While sleep deprivation in general is associated with a number of negative consequences (Brown, 2012), the consequences of REM deprivation appear to be less profound (as discussed in Siegel, 2001). In fact, some have suggested that REM deprivation can actually be beneficial in some circumstances. For instance, REM sleep deprivation has been demonstrated to improve symptoms of people suffering from major depression, and many effective antidepressant medications suppress REM sleep (Riemann, Berger, & Volderholzer, 2001; Vogel, 1975).

    It should be pointed out that some reviews of the literature challenge this finding, suggesting that sleep deprivation that is not limited to REM sleep is just as effective or more effective at alleviating depressive symptoms among some patients suffering from depression. In either case, why sleep deprivation improves the mood of some patients is not entirely understood (Giedke & Schwärzler, 2002). Recently, however, some have suggested that sleep deprivation might change emotional processing so that various stimuli are more likely to be perceived as positive in nature (Gujar, Yoo, Hu, & Walker, 2011). The hypnogram below shows a person’s passage through the stages of sleep.

    fig 4.3.6.png

    Figure \(\PageIndex{6}\): A hypnogram is a diagram of the stages of sleep as they occur during a period of sleep. This hypnogram illustrates how an individual moves through the various stages of sleep.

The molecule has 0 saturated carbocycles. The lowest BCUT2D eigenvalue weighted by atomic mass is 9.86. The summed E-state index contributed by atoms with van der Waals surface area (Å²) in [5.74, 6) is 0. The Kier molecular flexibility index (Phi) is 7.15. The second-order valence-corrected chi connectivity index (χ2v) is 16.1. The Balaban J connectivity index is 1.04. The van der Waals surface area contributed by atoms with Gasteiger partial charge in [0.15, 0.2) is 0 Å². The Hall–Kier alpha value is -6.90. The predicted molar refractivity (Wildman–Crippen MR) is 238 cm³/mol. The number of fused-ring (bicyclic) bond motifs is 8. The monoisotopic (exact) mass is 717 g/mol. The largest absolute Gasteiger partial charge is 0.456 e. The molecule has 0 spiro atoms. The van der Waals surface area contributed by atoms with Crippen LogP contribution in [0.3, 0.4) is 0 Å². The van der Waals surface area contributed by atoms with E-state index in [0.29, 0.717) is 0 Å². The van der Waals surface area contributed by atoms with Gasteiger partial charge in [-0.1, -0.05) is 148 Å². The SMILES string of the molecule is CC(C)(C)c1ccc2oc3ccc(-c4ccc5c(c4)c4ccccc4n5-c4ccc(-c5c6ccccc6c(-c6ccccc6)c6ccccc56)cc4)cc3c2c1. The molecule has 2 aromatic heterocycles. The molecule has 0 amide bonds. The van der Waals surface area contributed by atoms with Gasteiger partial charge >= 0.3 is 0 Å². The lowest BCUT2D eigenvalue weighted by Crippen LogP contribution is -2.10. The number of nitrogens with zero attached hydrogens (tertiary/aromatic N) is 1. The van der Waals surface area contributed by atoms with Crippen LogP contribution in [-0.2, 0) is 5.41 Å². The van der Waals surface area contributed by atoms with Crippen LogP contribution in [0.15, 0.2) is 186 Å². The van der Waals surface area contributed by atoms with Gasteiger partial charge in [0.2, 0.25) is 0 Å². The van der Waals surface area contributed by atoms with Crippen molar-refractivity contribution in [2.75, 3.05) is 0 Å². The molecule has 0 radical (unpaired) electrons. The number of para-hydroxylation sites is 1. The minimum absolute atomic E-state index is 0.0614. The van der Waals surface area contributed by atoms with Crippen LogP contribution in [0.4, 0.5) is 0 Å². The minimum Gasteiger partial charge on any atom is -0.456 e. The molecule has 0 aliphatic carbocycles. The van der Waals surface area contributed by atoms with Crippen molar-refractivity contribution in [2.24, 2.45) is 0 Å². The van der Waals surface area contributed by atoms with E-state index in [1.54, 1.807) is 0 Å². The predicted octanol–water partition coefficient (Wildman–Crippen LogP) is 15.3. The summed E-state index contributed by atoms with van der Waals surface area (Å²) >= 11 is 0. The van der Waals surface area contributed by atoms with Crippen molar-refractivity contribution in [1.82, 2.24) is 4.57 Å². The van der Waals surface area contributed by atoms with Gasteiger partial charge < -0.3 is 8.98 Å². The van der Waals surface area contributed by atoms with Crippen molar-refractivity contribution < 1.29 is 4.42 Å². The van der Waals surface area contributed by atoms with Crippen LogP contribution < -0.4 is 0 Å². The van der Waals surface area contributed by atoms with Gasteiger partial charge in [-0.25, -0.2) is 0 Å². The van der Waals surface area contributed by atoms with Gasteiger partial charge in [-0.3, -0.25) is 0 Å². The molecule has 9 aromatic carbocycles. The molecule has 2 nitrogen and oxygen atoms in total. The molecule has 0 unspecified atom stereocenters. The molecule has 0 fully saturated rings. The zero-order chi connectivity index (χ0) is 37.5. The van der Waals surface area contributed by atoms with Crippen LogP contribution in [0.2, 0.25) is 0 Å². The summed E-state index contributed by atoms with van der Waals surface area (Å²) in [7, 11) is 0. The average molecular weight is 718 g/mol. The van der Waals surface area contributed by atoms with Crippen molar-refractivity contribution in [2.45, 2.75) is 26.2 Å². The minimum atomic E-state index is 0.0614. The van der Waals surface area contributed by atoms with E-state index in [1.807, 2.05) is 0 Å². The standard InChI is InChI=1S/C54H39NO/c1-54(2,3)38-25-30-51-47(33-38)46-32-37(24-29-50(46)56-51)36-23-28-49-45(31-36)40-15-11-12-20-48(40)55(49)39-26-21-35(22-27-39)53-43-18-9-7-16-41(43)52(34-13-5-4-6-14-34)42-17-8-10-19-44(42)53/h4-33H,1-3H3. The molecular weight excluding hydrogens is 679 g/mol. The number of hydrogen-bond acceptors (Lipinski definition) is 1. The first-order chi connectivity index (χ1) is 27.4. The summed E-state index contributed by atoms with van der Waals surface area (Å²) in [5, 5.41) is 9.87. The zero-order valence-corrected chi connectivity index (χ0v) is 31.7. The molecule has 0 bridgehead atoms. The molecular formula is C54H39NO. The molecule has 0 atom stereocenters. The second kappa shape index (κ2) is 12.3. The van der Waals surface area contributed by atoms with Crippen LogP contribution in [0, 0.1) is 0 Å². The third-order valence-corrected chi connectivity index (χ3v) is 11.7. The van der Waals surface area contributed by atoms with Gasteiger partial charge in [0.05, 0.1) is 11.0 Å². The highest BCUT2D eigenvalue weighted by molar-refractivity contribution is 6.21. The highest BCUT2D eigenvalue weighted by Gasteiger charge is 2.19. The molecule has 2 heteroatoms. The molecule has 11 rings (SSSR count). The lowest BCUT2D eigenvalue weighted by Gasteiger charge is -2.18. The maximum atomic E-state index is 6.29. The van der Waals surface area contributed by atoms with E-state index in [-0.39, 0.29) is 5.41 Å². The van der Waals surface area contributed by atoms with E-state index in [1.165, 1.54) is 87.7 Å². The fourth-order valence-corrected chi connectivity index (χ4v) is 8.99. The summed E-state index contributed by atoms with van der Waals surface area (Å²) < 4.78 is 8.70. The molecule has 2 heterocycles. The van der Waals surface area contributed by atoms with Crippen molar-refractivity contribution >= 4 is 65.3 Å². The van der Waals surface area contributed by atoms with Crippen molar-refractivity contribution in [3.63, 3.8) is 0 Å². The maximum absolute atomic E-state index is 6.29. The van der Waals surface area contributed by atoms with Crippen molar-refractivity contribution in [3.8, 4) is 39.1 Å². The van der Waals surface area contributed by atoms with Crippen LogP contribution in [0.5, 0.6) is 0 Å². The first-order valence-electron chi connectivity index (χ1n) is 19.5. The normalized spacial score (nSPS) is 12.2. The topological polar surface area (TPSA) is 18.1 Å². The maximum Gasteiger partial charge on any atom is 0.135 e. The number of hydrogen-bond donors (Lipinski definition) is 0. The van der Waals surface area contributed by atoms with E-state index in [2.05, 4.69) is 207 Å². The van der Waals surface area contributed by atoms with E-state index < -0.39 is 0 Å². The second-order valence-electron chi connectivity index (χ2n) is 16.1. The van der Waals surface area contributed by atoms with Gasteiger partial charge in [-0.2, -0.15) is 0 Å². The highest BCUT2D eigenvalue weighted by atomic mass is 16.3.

Dreams

    The meaning of dreams varies across different cultures and periods of time. By the late \(19^{th}\) century, German psychiatrist Sigmund Freud had become convinced that dreams represented an opportunity to gain access to the unconscious. By analyzing dreams, Freud thought people could increase self-awareness and gain valuable insight to help them deal with the problems they faced in their lives. Freud made distinctions between the manifest content and the latent content of dreams. Manifest content is the actual content, or storyline, of a dream. Latent content, on the other hand, refers to the hidden meaning of a dream. For instance, if a woman dreams about being chased by a snake, Freud might have argued that this represents the woman’s fear of sexual intimacy, with the snake serving as a symbol of a man’s penis.

    Freud was not the only theorist to focus on the content of dreams. The \(20^{th}\) century Swiss psychiatrist Carl Jung believed that dreams allowed us to tap into the collective unconscious. The collective unconscious, as described by Jung, is a theoretical repository of information he believed to be shared by everyone. According to Jung, certain symbols in dreams reflected universal archetypes with meanings that are similar for all people regardless of culture or location.

    The sleep and dreaming researcher Rosalind Cartwright, however, believes that dreams simply reflect life events that are important to the dreamer. Unlike Freud and Jung, Cartwright’s ideas about dreaming have found empirical support. For example, she and her colleagues published a study in which women going through divorce were asked several times over a five month period to report the degree to which their former spouses were on their minds. These same women were awakened during REM sleep in order to provide a detailed account of their dream content. There was a significant positive correlation between the degree to which women thought about their former spouses during waking hours and the number of times their former spouses appeared as characters in their dreams (Cartwright, Agargun, Kirkby, & Friedman, 2006). Recent research (Horikawa, Tamaki, Miyawaki, & Kamitani, 2013) has uncovered new techniques by which researchers may effectively detect and classify the visual images that occur during dreaming by using fMRI for neural measurement of brain activity patterns, opening the way for additional research in this area.